Dr. Ellis: Latin America has been profoundly transformed by the Covid-19 pandemic, including probable lasting structural damage to its economies, with many small and medium enterprises that will not recover, and displaced workers. Governments will be left with expanded debt and burdens for social safety nets. Pre-pandemic popular frustrations with corruption, impunity, and poor government performance that played a role in the massive protests and unrest in the fall of 2019, have only been exacerbated by the pandemic, with covid-19-related corruption exposed, increased social need and decreased government resources to meet them. We are seeing such discontent play out in a myriad of ways now, even during the pandemic, with protests over new budgets (including the setting afire of Guatemala’s parliament building), public criticism over government management of the pandemic, and other issues. Examples include the demands for a new constitution in Chile, the indigenous “minga” in Bogota and other recent events in Colombia, etc. While some criminal operations such as drug production and smuggling, and gang extortion were temporarily disrupted by the pandemic response, Covid-19 has given criminal groups opportunity to exercise increased social roles in areas they dominate, including the distribution of relief supplies and personal protective equipment and the enforcement of curfews, while security forces were otherwise occupied. Desperate people and marginalized businesses will be more vulnerable to exploitation by criminal groups for money laundering and other activities, and will be more succeptable to fall into human trafficking activities, as well as recruitment into criminal organizations themselves. The region is likely on track for several rough years with mutually reinforcing expansions in criminality and insecurity, social protest, economic malaise, and political change, likely benefitting populists on both the right and left.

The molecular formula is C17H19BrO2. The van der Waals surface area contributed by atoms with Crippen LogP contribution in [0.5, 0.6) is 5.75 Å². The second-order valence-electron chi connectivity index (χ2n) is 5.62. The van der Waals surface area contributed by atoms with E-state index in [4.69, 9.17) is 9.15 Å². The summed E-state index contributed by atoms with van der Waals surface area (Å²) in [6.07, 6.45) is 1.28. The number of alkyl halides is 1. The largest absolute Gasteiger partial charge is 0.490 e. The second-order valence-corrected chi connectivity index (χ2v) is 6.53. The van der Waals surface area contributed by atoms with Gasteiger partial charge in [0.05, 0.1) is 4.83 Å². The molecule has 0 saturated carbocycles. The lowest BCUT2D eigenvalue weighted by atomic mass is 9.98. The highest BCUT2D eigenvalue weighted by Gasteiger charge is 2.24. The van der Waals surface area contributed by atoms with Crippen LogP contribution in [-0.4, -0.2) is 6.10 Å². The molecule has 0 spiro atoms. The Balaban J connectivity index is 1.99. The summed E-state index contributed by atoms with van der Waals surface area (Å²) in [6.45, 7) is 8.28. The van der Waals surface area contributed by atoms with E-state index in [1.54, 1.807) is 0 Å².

Global Review: What is the policy of the new Obrador government in Mexico and the situation in this country? Which effect did Trump’s wall, migration policy, new NAFTA have on Mexico? There were reports that the security situation is eroding and the drug cartels are growing in power while the security apparatus is eroding and a high-ranking Mexican general was arrested by the USA for his connections with drug cartels?
Dr. Ellis: The government of Andres Manuel Lopez Obrador (AMLO) and his Morena movement have emphasized a state-centric approach to Mexico’s challenges, including favoring the state oil company PEMEX over private investment in the oil sector. Despite tensions with the Trump administration over immigration and the renegotiation of the US-Mexico-Canada trade agreement, AMLO has generally sought to maintain a positive relationship with the US, seeking compromise, ceding significant ground, and cooperating with the Trump administration on issues from immigration to water disputes, among others. AMLO’s response to the COVID-19 crisis, coming just after a reorganization of the public health sector that produced medicine shortages and administrative paralysis, was criticized for being slow and not well-managed. It focused on fiscal austerity and delayed imposing strict social distancing measures that would have shut down the economy, and has lead the country to one of the highest death rates for the pandemic in the region. In security affairs, AMLOs attempt to restructure key organizations, including eliminating the federal police and the former civil intelligence service CISEN have not turned out well. The National Guard, which he hoped would both replace the police and the direct role of the military in Mexican internal security, was not able to recruit sufficient personnel from the eliminated federal police and new recruits. Consequently it was forced to draw principally on military personnel. The new Center of National Intelligence has the same fundamental problems with analysis and agents and coordination with other government organizations as did CISEN. Meanwhile, violent crime under AMLO has surpassed the historic levels of his predecessors. Worse, the release of Ovido Guzman Lopez (the son of “El Chapo” Guzman) after a government operation to capture him in Culiacan was met by violent resistance, raised questions about the President’s willingness to incur costs to take strong action against powerful criminal interests in the country. Most recently, the agreement in which the US dropped charges against former Army head Salvador Cienfuegos Zepeda so that he could be returned to face trial in Mexico, has raised multiple questions about hidden agendas within the AMLO government.